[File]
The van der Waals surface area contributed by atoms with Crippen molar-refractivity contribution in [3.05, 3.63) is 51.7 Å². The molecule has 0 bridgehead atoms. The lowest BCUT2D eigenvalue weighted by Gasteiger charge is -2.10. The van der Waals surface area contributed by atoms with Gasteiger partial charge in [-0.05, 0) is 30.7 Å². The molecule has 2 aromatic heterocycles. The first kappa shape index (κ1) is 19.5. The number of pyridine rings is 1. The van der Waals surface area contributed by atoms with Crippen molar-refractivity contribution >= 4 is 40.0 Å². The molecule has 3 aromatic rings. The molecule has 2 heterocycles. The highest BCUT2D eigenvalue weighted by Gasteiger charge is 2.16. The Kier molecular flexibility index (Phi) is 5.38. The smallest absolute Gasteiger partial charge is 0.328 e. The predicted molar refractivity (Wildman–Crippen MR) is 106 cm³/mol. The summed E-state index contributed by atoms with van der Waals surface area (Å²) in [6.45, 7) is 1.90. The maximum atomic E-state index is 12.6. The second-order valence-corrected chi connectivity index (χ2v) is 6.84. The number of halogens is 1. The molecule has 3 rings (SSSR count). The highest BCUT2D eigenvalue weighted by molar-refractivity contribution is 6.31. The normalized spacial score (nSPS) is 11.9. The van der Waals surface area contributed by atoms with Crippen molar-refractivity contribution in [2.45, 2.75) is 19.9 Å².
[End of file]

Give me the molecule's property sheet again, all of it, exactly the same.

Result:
The van der Waals surface area contributed by atoms with Crippen molar-refractivity contribution in [3.05, 3.63) is 51.7 Å². The molecule has 0 bridgehead atoms. The lowest BCUT2D eigenvalue weighted by Gasteiger charge is -2.10. The van der Waals surface area contributed by atoms with Gasteiger partial charge in [-0.05, 0) is 30.7 Å². The molecule has 2 aromatic heterocycles. The first kappa shape index (κ1) is 19.5. The number of pyridine rings is 1. The van der Waals surface area contributed by atoms with Crippen molar-refractivity contribution >= 4 is 40.0 Å². The molecule has 3 aromatic rings. The molecule has 2 heterocycles. The highest BCUT2D eigenvalue weighted by Gasteiger charge is 2.16. The Kier molecular flexibility index (Phi) is 5.38. The smallest absolute Gasteiger partial charge is 0.328 e. The predicted molar refractivity (Wildman–Crippen MR) is 106 cm³/mol. The summed E-state index contributed by atoms with van der Waals surface area (Å²) in [6.45, 7) is 1.90. The maximum atomic E-state index is 12.6. The second-order valence-corrected chi connectivity index (χ2v) is 6.84. The number of halogens is 1. The molecule has 3 rings (SSSR count). The highest BCUT2D eigenvalue weighted by molar-refractivity contribution is 6.31. The normalized spacial score (nSPS) is 11.9. The van der Waals surface area contributed by atoms with Crippen molar-refractivity contribution in [2.45, 2.75) is 19.9 Å².